Friday, July 8, 2011

Global Baptists plan dialogues with Orthodox, Pentecostals

The Baptist World Alliance, a fellowship of Baptist unions from around the world, has actively engaged in bilateral ecumenical dialogues during the past four decades. The BWA has held conversations with the World Alliance of Reformed Churches (1973-1977), the Lutheran World Federation (1986-1989), the World Mennonite Conference (1989-1992), the Anglican Consultative Council (2000-2005), and the Pontifical Council for Promoting Christian Unity (1984-1988 and 2006-2010); preliminary conversations were held with the Eastern Orthodox churches early in the 1990s but were suspended due to internal Orthodox matters. I had the privilege of serving as a member of the BWA delegations to the conversations with the Anglican Communion and the second round of Catholic conversations, and I am delighted with the developments communicated in the following BWA press release:

BWA to explore talks with Orthodox and Pentecostals

The Baptist World Alliance (BWA) is to engage in preparatory discussions aimed at formal dialogue with Pentecostals and the Orthodox Church.

BWA General Secretary Neville Callam made the announcement at a meeting of the Executive Committee which convened during the BWA Annual Gathering in Kuala Lumpur, Malaysia, on July 7.

The BWA Executive Committee, in its March 2011 meeting in Virginia in the United States, had authorized Callam to identify a small work team “to explore the commencement of BWA/Pentecostal bilateral dialogue.”

Callam told the Executive Committee in Kuala Lumpur that the first meeting with the Pentecostals will take place in the city of Birmingham, Alabama, in the United States, from December 13-15.

The BWA team will comprise Timothy George, dean and professor of divinity, history and doctrine at Beeson Divinity School in Birmingham in the US, and chair of the BWA Commission on Doctrine & Christian Unity. Other members of the BWA team are William Brackney, director of the Acadia Centre for Baptist and Anabaptist Studies in Nova Scotia, Canada; Curtis Freeman, professor of theology and director of the Baptist House of Studies at Duke University in North Carolina in the US; Fausto Vasconcelos, director of the BWA Division of Mission, Evangelism and Theological Reflection; and Callam.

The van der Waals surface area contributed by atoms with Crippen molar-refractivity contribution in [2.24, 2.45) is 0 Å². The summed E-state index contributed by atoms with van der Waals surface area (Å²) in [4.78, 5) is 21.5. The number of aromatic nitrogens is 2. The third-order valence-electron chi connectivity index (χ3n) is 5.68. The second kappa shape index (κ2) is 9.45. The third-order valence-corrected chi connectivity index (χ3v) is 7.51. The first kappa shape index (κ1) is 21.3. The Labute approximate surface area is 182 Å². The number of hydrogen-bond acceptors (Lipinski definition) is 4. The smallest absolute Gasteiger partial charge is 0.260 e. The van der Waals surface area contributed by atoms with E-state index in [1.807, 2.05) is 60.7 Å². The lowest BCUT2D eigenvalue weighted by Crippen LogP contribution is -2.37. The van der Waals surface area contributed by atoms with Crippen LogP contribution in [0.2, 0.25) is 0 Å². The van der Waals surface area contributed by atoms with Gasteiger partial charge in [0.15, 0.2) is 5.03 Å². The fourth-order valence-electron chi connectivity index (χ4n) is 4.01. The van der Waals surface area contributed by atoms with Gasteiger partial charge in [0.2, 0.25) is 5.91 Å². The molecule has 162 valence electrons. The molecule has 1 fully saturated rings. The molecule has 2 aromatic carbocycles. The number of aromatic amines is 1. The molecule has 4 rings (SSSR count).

A four-person team appointed by Callam will also meet with representatives of the Ecumenical Patriarchate of Constantinople in Crete in November to discuss the possibility of future talks. Members of that team are George; Callam; Paul Fiddes, professor of systematic theology in the University of Oxford and formerly principal of Regents Park College in the United Kingdom; and Parush Parushev, academic dean, lecturer in applied theology, and director of the Institute of Systematic Studies of Contextual Theologies at the International Baptist Theological Seminary in Prague, Czech Republic.

More than 300 Baptist leaders and delegates are gathered in Kuala Lumpur, Malaysia, from July 4-9 for the BWA Annual Gathering. It involves yearly meetings of a number of BWA groups, including the General Council and the Executive Committee; executive sub-committees and divisional advisory committees; women’s, men’s, and youth departments; regional groupings; and commissions of the divisions of Freedom & Justice, and Mission, Evangelism & Theological Reflection, and others.

© Baptist World Alliance
July 7, 2011

Wednesday, July 6, 2011

My Baptists Today articles on Baptists, ecumenism, U2 and more--full text PDF (updated)

Periodically I've posted notices here of articles I've written that have appeared in Baptists Today, noting that after a few months the full text of the article will be available freely online when Baptists Today posts a PDF of that issue in its public Back Issues archive. With each article notice I've promised to let readers know when the article becomes available publicly, but I've followed through inconsistently. Therefore I'm providing a complete list of these articles here, hyperlinked to the issue available online (updated from a previous post).

“The Baptist Passion for Christian Unity.” Baptists Today 29, no. 1 (January 2011), p. 25.

“Garrett Pens ‘Treasury of Baptist Theological Heritage’” (review of James Leo Garrett, Jr., Baptist Theology: A Four-Century Study [Macon, Ga.: Mercer University Press, 2009]), Baptists Today 28, no. 5 (May 2010), p. 25.